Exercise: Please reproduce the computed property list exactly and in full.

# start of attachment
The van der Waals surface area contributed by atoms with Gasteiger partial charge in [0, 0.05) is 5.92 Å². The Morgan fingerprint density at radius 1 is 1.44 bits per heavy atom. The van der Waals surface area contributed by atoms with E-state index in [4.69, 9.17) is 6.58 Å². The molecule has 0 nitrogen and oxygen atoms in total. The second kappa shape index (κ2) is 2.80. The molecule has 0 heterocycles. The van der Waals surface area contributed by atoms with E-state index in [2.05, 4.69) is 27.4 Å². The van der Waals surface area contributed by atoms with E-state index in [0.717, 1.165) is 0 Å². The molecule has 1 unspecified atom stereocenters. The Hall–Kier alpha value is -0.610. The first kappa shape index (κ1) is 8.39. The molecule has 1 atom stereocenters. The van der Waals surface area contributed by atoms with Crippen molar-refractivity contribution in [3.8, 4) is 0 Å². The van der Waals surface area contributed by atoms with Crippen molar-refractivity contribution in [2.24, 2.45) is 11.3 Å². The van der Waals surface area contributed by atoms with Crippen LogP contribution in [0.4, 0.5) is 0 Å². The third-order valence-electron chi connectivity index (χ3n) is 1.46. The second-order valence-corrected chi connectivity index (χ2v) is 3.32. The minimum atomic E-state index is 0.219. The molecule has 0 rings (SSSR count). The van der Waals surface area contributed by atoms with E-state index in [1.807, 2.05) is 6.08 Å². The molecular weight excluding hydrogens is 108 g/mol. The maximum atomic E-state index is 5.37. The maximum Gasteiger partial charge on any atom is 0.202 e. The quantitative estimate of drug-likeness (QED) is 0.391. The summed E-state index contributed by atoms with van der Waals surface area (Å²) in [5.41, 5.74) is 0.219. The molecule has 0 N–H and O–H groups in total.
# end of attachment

The van der Waals surface area contributed by atoms with Gasteiger partial charge in [0, 0.05) is 5.92 Å². The Morgan fingerprint density at radius 1 is 1.44 bits per heavy atom. The van der Waals surface area contributed by atoms with E-state index in [4.69, 9.17) is 6.58 Å². The molecule has 0 nitrogen and oxygen atoms in total. The second kappa shape index (κ2) is 2.80. The molecule has 0 heterocycles. The van der Waals surface area contributed by atoms with E-state index in [2.05, 4.69) is 27.4 Å². The van der Waals surface area contributed by atoms with E-state index in [0.717, 1.165) is 0 Å². The molecule has 1 unspecified atom stereocenters. The Hall–Kier alpha value is -0.610. The first kappa shape index (κ1) is 8.39. The molecule has 1 atom stereocenters. The van der Waals surface area contributed by atoms with Crippen molar-refractivity contribution in [3.8, 4) is 0 Å². The van der Waals surface area contributed by atoms with Crippen molar-refractivity contribution in [2.24, 2.45) is 11.3 Å². The van der Waals surface area contributed by atoms with Crippen LogP contribution in [0.4, 0.5) is 0 Å². The third-order valence-electron chi connectivity index (χ3n) is 1.46. The second-order valence-corrected chi connectivity index (χ2v) is 3.32. The minimum atomic E-state index is 0.219. The molecule has 0 rings (SSSR count). The van der Waals surface area contributed by atoms with E-state index in [1.807, 2.05) is 6.08 Å². The molecular weight excluding hydrogens is 108 g/mol. The maximum atomic E-state index is 5.37. The maximum Gasteiger partial charge on any atom is 0.202 e. The quantitative estimate of drug-likeness (QED) is 0.391. The summed E-state index contributed by atoms with van der Waals surface area (Å²) in [5.41, 5.74) is 0.219. The molecule has 0 N–H and O–H groups in total.